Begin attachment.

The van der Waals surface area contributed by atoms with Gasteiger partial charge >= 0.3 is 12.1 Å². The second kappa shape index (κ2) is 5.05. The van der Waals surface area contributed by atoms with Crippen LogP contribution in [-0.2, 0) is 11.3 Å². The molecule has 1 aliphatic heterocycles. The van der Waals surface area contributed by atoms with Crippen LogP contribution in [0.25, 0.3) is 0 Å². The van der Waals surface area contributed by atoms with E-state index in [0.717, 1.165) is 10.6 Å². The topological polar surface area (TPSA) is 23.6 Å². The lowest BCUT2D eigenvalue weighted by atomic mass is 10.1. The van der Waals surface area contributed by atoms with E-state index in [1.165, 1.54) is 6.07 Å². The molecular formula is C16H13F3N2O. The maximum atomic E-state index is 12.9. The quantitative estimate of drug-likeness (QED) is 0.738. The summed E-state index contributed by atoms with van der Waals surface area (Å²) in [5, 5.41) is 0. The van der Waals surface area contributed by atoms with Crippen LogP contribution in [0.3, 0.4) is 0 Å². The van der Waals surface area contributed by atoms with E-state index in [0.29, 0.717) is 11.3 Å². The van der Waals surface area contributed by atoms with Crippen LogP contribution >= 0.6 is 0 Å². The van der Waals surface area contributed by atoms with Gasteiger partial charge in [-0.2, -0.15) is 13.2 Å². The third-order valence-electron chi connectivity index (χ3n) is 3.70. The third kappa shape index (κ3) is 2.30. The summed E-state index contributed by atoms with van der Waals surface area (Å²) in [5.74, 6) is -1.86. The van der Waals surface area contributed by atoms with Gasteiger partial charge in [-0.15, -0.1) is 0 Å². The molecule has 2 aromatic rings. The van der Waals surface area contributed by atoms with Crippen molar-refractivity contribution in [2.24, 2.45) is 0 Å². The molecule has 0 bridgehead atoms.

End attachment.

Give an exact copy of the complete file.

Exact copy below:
The van der Waals surface area contributed by atoms with Gasteiger partial charge >= 0.3 is 12.1 Å². The second kappa shape index (κ2) is 5.05. The van der Waals surface area contributed by atoms with Crippen LogP contribution in [-0.2, 0) is 11.3 Å². The molecule has 1 aliphatic heterocycles. The van der Waals surface area contributed by atoms with Crippen LogP contribution in [0.25, 0.3) is 0 Å². The van der Waals surface area contributed by atoms with E-state index in [0.717, 1.165) is 10.6 Å². The topological polar surface area (TPSA) is 23.6 Å². The lowest BCUT2D eigenvalue weighted by atomic mass is 10.1. The van der Waals surface area contributed by atoms with E-state index in [1.165, 1.54) is 6.07 Å². The molecular formula is C16H13F3N2O. The maximum atomic E-state index is 12.9. The quantitative estimate of drug-likeness (QED) is 0.738. The summed E-state index contributed by atoms with van der Waals surface area (Å²) in [5, 5.41) is 0. The van der Waals surface area contributed by atoms with Crippen LogP contribution in [0.3, 0.4) is 0 Å². The van der Waals surface area contributed by atoms with E-state index in [0.29, 0.717) is 11.3 Å². The van der Waals surface area contributed by atoms with Crippen LogP contribution >= 0.6 is 0 Å². The van der Waals surface area contributed by atoms with Gasteiger partial charge in [-0.2, -0.15) is 13.2 Å². The third-order valence-electron chi connectivity index (χ3n) is 3.70. The third kappa shape index (κ3) is 2.30. The summed E-state index contributed by atoms with van der Waals surface area (Å²) in [5.74, 6) is -1.86. The van der Waals surface area contributed by atoms with Gasteiger partial charge in [-0.15, -0.1) is 0 Å². The molecule has 2 aromatic rings. The van der Waals surface area contributed by atoms with Crippen molar-refractivity contribution in [2.24, 2.45) is 0 Å². The molecule has 0 bridgehead atoms.